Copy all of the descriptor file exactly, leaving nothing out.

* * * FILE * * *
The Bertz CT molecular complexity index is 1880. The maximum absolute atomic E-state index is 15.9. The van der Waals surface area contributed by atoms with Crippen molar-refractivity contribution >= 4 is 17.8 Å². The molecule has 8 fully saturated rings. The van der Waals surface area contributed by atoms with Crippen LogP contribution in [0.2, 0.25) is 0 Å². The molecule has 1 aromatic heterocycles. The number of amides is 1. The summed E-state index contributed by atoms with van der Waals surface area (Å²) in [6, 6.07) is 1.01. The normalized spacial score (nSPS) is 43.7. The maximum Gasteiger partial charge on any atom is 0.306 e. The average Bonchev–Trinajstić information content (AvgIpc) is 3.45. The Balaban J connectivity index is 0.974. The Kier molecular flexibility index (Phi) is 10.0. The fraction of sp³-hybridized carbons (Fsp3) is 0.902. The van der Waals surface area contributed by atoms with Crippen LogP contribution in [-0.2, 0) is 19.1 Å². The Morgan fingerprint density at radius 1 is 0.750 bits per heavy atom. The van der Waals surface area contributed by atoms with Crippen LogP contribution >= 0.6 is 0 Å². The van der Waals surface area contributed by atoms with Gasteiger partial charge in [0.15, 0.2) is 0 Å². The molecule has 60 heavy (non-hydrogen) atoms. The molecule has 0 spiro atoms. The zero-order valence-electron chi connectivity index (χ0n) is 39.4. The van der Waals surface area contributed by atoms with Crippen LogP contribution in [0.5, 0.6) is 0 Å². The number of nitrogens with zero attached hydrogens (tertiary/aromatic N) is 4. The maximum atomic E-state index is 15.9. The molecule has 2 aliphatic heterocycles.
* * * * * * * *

The Bertz CT molecular complexity index is 1880. The maximum absolute atomic E-state index is 15.9. The van der Waals surface area contributed by atoms with Crippen molar-refractivity contribution >= 4 is 17.8 Å². The molecule has 8 fully saturated rings. The van der Waals surface area contributed by atoms with Crippen LogP contribution in [0.2, 0.25) is 0 Å². The molecule has 1 aromatic heterocycles. The number of amides is 1. The summed E-state index contributed by atoms with van der Waals surface area (Å²) in [6, 6.07) is 1.01. The normalized spacial score (nSPS) is 43.7. The maximum Gasteiger partial charge on any atom is 0.306 e. The average Bonchev–Trinajstić information content (AvgIpc) is 3.45. The Balaban J connectivity index is 0.974. The Kier molecular flexibility index (Phi) is 10.0. The fraction of sp³-hybridized carbons (Fsp3) is 0.902. The van der Waals surface area contributed by atoms with Crippen LogP contribution in [-0.2, 0) is 19.1 Å². The Morgan fingerprint density at radius 1 is 0.750 bits per heavy atom. The van der Waals surface area contributed by atoms with Crippen LogP contribution >= 0.6 is 0 Å². The van der Waals surface area contributed by atoms with Gasteiger partial charge in [0.15, 0.2) is 0 Å². The molecule has 60 heavy (non-hydrogen) atoms. The molecule has 0 spiro atoms. The zero-order valence-electron chi connectivity index (χ0n) is 39.4. The van der Waals surface area contributed by atoms with Crippen LogP contribution in [0.5, 0.6) is 0 Å². The number of nitrogens with zero attached hydrogens (tertiary/aromatic N) is 4. The maximum atomic E-state index is 15.9. The molecule has 2 aliphatic heterocycles.